Respondent judge vehemently denies complainant's allegation that his order granting bail was ghostwritten. While there may have been grammatical errors in the order, he claims that the same were committed by an aide whom he had asked to type the order. But, he said, he subsequently amended his order to correct the typographical errors.

With respect to allegations that respondent judge omitted certain material facts in his order granting bail in order to favor the accused, respondent judge states that he is not really required to quote everything in the transcripts, but that he is at liberty to include or disregard testimony which he thought was "insignificant, irrelevant, immaterial, incredible, [or] absurd."

As regards his order of April 19, 1995 granting the request of the accused to be ordered hospitalized, respondent judge explains that the accused is a "Type I insulin dependent" diabetic person, any delay in the treatment of whom could be fatal. Hence, for humanitarian reasons, he decided to "act now and investigate later." Respondent judge claims that the prosecution was given a copy of the ex-parte motion, as well as the April 19, 1995 order setting the hearing on the motion for hospitalization. However, despite notice to it, the prosecution did not attend the hearing on April 26, 1995. He alleges that because medical evidence presented during the hearing was uncontradicted, he issued on May 5, 1995 his order confirming his previous order for the confinement of the accused in the hospital.

On the alleged delay in resolving the prosecution's Motion to Recall and Invalidate Order of March 24, 1995 and Motion to Recall and/or Reconsider Order of May 5, 1995, respondent judge states that the delay was due to the fact that the case stayed in the RTC, Branch 58, presided by Judge Policarpio Camano, Jr. from April 10, 1995 until April 15, 1996, when the records were returned to respondent's sala at Branch 30, because Judge Camano, Jr. had inhibited himself from the case. But, respondent claims, 60 days after receipt of the records, he resolved the two motions in an order dated June 14, 1996.

Relative to the alleged improper posting of bond, respondent judge claims that he required the bondsman to comply with the registration requirement instead of ordering the bond's cancellation because the defect was only formal and that he could not have been guilty of violation of the 1996 Bail Bond Guide because he fixed the amount of the bail prior to the promulgation of said Bail Bond Guide. On the other hand, the fact that the accused was ill, coupled with the fact that the prosecution did not present strong evidence to prove his guilt, rendered the probability of flight remote, according to respondent judge.

With reference to the alleged detaching of pages of the criminal case, respondent judge argues that he has no supervision over the Clerk of Court of RTC, Branch 58 and of the Municipal Circuit Trial Court of San Jose, Camarines Sur where the case originated. On the other hand, the error in pagination was the result of the mistakes of an overburdened utility worker in the court.[8]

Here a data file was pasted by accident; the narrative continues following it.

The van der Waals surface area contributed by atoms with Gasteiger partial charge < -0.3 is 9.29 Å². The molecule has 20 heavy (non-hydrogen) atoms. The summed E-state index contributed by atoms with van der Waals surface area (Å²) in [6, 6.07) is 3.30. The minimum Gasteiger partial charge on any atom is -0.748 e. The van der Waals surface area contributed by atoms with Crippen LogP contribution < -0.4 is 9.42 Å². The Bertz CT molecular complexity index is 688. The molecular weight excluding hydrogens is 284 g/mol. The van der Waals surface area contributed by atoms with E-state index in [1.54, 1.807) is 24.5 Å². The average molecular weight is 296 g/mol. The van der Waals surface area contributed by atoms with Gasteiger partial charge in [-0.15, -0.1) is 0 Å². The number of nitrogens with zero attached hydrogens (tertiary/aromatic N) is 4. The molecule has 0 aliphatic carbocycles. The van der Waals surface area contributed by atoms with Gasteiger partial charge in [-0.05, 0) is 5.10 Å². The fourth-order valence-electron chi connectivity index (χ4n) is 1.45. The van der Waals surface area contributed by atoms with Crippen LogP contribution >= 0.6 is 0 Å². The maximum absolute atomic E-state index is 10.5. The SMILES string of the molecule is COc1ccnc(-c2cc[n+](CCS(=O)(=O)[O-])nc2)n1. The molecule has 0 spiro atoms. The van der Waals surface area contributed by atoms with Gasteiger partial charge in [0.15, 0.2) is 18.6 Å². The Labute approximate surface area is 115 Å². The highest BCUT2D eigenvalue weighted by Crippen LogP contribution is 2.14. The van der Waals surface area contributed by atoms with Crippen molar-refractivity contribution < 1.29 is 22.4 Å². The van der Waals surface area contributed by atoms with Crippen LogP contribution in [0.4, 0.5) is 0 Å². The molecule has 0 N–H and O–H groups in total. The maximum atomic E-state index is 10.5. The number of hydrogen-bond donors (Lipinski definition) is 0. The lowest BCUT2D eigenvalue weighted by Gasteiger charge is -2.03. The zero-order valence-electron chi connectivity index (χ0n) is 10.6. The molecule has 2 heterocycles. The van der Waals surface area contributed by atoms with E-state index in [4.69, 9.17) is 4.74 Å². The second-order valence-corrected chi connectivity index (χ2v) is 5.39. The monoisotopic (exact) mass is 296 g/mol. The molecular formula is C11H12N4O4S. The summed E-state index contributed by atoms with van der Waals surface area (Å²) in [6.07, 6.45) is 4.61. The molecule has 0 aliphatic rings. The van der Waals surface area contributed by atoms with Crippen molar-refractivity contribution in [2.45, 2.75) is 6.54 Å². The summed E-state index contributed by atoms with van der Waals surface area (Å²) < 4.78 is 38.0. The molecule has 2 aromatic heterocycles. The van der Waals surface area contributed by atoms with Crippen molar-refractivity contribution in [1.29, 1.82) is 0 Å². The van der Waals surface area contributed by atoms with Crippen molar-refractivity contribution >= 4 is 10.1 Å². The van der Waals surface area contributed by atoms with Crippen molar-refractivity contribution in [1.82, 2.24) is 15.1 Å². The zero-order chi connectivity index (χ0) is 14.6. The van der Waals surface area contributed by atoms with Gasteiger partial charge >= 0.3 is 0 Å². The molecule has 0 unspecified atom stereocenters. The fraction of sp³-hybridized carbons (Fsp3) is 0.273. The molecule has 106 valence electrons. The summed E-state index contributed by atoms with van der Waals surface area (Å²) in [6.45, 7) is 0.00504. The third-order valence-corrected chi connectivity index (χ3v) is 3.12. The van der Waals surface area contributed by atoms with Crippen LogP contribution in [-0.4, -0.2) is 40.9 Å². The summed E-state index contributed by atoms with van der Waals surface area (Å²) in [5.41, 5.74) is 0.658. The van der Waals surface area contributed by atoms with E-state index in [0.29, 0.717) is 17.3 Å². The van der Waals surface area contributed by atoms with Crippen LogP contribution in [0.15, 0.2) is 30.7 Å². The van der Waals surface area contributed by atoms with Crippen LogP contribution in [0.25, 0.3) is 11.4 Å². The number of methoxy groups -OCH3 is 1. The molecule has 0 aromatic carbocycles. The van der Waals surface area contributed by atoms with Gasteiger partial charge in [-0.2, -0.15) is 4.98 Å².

Respondent judge filed counter-charges against complainant for breach of Code of Professional Responsibility consisting of the following:

  1. violation of Canon 10, Rule 10.02 (knowingly misguiding or misrepresenting the contents of a paper);

  2. violation of Canon 10, Rule 10.01 (doing falsehood in court, misleading the court); and

  3. violation of Canon 11, Rule 11.03 (for using offensive and menacing language before the court).

Respondent judge claims that complainant deliberately and maliciously distorted some of his orders by misrepresenting their contents, thus- --

1. The order of June 14, 1996 in which it was stated:
Now going over the grounds stated in the first motion, the court believes that the same are not well-founded and meritorious. Rightly so, because they are anchored on the misappreciation of evidence and on clerical, if not, typographical errors. . . .
According to respondent judge, complainant made it appear that the judge had admitted misappreciating the evidence of the prosecution in granting bail.

2. Likewise, respondent judge allegedly admitted that a court aide tampered with or altered the draft of the order granting bail. However, what respondent judge said in his order, dated June 19, 1995, correcting alleged errors in his order, dated March 24, 1995, granting bail, was the following:
For utilizing an aide to type the order dated March 24, 1995 due to the volume of work of the stenographers as a consequence of the morning and afternoon hearings, errors were committed consisting of an omission of words or a word, misspelling and other clerical mistakes. . . .
3. Complainant misled the court when he stated in his Motion to Resolve Pending Motions, dated March 29, 1996, that the counter-affidavits of accused and his witness were attached to said motion when this was not so, as there were no such counter-affidavits in the records of the case.

4. Lastly, complainant in his Final Manifestation, dated June 20, 1996, stated:
The PEOPLE OF THE PHILIPPINES, by the undersigned State Prosecutor and Acting Provincial Prosecutor on Case, to this Honorable Court respectfully manifests that should there be no favorable court action before the end of June 1996 . . . the undersigned will be constrained to file the necessary complaint before the Honorable Supreme Court . . .


The Office of the Court Administrator recommends that respondent judge be found guilty of the charges against him. On April 19, 1999, however, complainant filed a Manifestation stating that the complaint against respondent judge has been rendered moot and academic by the decision of this Court in People v. Cabral[9] annulling the March 24, 1995 order granting bail of respondent judge. Hence, the preliminary question is whether, as a result of the decision in the aforesaid case for certiorari, this case has become moot and academic.